The arrival of Europeans in Solomon Islands and colonisation by Britain from the late 19th century transformed life on this Pacific islands country.
The artefacts and historical photographs on display were selected to explain how such colonial relationships contributed to the collections of the British Museum. With culturally significant carvings and historical photographs, the display presented the stories behind objects in the Museum collection.
Now an independent country of six large and many small islands, Solomon Islands is home to about 80 ethnic groups whose distinctive cultures are represented in many colonial collections around the world.
A related Collecting histories trail visited several galleries in the Museum, presenting colonial histories of 15 objects from Africa, Asia, North America and Oceania, aiding discussions on how they came to the British Museum.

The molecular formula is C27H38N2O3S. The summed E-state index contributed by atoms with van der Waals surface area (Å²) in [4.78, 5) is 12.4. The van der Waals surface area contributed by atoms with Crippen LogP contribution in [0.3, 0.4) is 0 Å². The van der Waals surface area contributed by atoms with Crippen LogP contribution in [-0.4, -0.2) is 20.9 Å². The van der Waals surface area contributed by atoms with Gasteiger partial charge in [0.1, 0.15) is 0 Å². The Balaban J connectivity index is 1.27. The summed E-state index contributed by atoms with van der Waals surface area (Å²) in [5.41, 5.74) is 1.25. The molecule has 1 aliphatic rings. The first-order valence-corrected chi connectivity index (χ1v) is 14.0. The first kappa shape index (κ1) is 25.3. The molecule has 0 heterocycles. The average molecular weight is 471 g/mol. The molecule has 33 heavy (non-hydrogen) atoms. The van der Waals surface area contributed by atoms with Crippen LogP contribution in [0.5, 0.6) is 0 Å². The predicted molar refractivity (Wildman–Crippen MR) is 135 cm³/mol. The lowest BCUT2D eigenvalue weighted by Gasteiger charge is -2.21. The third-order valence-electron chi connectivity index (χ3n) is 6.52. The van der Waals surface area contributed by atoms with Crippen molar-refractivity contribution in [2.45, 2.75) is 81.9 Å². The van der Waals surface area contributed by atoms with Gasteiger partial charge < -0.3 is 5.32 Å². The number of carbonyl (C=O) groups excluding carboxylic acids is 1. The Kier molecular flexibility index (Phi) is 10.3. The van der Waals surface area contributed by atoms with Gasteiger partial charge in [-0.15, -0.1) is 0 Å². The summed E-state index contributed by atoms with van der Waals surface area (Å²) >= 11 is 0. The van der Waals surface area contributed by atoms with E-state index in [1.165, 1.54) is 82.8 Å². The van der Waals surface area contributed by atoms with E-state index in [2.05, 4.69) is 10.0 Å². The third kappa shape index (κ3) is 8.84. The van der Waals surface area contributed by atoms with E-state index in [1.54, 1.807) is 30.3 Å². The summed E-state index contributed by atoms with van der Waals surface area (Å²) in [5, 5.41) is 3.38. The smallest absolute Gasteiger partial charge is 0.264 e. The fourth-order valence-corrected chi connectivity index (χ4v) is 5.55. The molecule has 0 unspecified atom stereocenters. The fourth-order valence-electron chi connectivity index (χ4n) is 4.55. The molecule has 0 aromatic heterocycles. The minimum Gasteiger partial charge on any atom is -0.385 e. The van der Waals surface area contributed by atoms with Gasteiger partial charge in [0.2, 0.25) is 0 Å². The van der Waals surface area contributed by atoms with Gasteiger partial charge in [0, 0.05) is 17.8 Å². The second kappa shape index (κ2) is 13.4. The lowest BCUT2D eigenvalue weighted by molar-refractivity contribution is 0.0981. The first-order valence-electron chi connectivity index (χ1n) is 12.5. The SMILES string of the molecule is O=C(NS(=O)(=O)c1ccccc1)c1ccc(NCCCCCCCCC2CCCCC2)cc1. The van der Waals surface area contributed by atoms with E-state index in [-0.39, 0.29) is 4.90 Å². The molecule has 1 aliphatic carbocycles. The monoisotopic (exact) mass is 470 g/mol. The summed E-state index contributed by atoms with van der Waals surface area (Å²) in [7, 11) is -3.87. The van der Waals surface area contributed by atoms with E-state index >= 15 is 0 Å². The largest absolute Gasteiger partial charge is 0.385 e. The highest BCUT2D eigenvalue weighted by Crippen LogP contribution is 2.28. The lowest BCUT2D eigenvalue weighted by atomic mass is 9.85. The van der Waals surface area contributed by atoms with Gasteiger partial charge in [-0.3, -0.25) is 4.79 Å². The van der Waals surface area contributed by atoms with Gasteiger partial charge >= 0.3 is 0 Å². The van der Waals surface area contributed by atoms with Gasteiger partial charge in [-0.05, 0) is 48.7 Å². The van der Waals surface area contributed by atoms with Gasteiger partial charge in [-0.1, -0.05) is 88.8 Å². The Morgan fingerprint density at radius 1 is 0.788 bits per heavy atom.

These displays were made possible by the support of The Asahi Shimbun Company, longstanding corporate sponsors of the British Museum. The Asahi Shimbun is a Japanese leading newspaper and the company also provides a substantial information service via the internet. The company has a century-long tradition of philanthropic support, notably staging key exhibitions in Japan on art, culture and history from around the world. In addition to the Asahi Shimbun Displays, The Asahi Shimbun Company is a committed supporter of the British Museum touring exhibition programme in Japan, and funder of The Asahi Shimbun Gallery of Amaravati sculpture in Room 33a.